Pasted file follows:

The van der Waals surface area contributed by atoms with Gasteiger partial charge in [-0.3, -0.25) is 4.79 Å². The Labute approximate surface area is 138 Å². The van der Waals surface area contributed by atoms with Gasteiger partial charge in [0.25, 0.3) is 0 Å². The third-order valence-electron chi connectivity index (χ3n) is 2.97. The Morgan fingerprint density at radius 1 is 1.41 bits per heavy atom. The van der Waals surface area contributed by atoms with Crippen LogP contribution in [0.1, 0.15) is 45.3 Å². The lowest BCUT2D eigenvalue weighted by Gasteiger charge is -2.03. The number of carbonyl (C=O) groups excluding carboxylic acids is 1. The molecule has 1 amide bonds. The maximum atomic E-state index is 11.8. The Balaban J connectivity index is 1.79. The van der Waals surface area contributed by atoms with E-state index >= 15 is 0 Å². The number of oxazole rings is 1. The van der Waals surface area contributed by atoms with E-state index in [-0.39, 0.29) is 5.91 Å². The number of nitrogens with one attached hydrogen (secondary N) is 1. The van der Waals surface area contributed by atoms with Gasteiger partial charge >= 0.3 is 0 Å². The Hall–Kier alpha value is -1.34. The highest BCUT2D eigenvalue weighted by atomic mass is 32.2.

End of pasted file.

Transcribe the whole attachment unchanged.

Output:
The van der Waals surface area contributed by atoms with Gasteiger partial charge in [-0.3, -0.25) is 4.79 Å². The Labute approximate surface area is 138 Å². The van der Waals surface area contributed by atoms with Gasteiger partial charge in [0.25, 0.3) is 0 Å². The third-order valence-electron chi connectivity index (χ3n) is 2.97. The Morgan fingerprint density at radius 1 is 1.41 bits per heavy atom. The van der Waals surface area contributed by atoms with Crippen LogP contribution in [0.1, 0.15) is 45.3 Å². The lowest BCUT2D eigenvalue weighted by Gasteiger charge is -2.03. The number of carbonyl (C=O) groups excluding carboxylic acids is 1. The molecule has 1 amide bonds. The maximum atomic E-state index is 11.8. The Balaban J connectivity index is 1.79. The van der Waals surface area contributed by atoms with E-state index >= 15 is 0 Å². The number of oxazole rings is 1. The van der Waals surface area contributed by atoms with E-state index in [-0.39, 0.29) is 5.91 Å². The number of nitrogens with one attached hydrogen (secondary N) is 1. The van der Waals surface area contributed by atoms with Gasteiger partial charge >= 0.3 is 0 Å². The Hall–Kier alpha value is -1.34. The highest BCUT2D eigenvalue weighted by atomic mass is 32.2.